That's why our moral choices, dictated by a commitment to higher ethical principles, will always be more important than our scientific achievements.
That lesson goes back many thousands of years to a major biblical story. It was the tower builders of Babel who are portrayed as the first age of technology. Until then, people were farmers or shepherds. They responded to nature but did not know how to control it or shape it. But the time came when they learned how to build bricks and fashion homes impervious to the weather. Overwhelmed with a sense of their importance, they decided to build a tower with its top in the heavens so that they could topple God from his throne.
What they desired above all, the Torah tells us, was "to make for themselves a name." With scientific advancement came the ego of the technocrat who was convinced that his intellect made God unnecessary.
It was not too long ago that the first astronaut, the Russian Yuri Gagarin, in the same spirit as the builders of the tower of Babel said on his return from outer space, "I looked and looked, but I didn't see God."
But the end of the biblical story makes clear the price that must always be paid when we choose self worship over the authority of a divine GPS. With all of its brilliance, the society of the tower of Babel doomed itself to extinction. Bricks became more important than people. When a brick fell and shattered, they cried but when a person toppled to his death they ignored him. Feelings were replaced by formulas. Human speech and communication no longer mattered. Talk became babble. Technology created a seemingly more perfect world - peopled by those who were far more imperfect.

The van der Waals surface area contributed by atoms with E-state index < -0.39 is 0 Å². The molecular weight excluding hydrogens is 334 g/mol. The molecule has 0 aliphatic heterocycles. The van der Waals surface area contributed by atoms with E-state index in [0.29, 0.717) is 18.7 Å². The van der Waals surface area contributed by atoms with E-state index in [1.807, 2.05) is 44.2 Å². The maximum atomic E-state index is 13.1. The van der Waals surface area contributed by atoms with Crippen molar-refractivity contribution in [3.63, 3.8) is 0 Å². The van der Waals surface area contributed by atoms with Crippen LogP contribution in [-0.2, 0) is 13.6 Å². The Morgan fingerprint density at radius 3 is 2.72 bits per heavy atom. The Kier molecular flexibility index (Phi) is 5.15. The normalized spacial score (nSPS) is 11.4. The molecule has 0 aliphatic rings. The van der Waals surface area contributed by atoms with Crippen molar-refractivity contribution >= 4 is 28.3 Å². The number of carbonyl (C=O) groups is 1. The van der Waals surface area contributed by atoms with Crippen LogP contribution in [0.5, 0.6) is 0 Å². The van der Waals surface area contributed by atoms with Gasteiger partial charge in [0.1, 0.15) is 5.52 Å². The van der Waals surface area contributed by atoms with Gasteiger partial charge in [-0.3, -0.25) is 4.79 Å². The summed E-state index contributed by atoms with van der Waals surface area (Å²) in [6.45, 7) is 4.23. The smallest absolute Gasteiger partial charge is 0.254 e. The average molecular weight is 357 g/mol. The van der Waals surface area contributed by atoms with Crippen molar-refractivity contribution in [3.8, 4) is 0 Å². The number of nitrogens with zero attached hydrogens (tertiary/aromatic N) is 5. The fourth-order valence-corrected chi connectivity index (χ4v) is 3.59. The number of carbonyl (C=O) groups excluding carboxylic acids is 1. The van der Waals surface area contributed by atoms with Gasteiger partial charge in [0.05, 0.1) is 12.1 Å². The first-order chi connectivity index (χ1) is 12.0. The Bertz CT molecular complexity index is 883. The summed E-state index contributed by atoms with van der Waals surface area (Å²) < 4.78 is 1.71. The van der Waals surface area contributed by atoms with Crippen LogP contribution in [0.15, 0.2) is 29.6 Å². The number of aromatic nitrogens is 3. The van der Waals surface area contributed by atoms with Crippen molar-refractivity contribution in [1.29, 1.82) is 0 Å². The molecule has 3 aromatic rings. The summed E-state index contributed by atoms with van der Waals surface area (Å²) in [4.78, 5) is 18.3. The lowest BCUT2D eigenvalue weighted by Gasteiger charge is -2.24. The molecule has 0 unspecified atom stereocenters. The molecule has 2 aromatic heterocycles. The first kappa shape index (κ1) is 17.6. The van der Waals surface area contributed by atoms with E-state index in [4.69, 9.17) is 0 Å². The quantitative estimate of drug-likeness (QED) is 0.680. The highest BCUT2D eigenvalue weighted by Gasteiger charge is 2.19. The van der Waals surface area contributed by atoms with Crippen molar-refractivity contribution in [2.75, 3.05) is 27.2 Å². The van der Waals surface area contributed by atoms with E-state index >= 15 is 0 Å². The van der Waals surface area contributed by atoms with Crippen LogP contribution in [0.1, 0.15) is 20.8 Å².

What I think needs to be stressed as the ultimate lesson is how much we need to reorder our priorities.
The captain was amongst the first to flee.
Reports of what went on as the Costa Concordia sank are chilling as they reflect upon so much of contemporary behavior. When the Titanic went down, women and children were given precedence. A great majority of them survived because of the chivalry of those, like Benjamin Guggenheim, who chose to stay behind, changed into his evening clothes, and said to those to whom he gave his seat in the lifeboats, "We dressed in our best and are prepared to go down like gentlemen."
Today’s passengers fought with the crew for the few seats that offered the chance for survival. The captain was amongst the first to flee, giving the lie to the noble ideal that the captain goes down with the ship. The strong pushed aside the weak. And the moral order that defines us as civilized, as the best of creation, as those formed in the image of God seeking to emulate his divine attributes, also perished with the victims.
We live in an age that worships every new scientific breakthrough. We are obsessed with gadgets meant to make our lives easier and more fun-filled. Yet we spend so little time stressing the importance of a value system without which all of these advances are meaningless.
This tragedy happened because of human error. It was compounded by striking moral failures. What it requires from us now is the reminder that our emphasis on technological achievements must be joined to greater concern for ethical growth. Only with a commitment to both can we prevent disasters of Titanic proportion.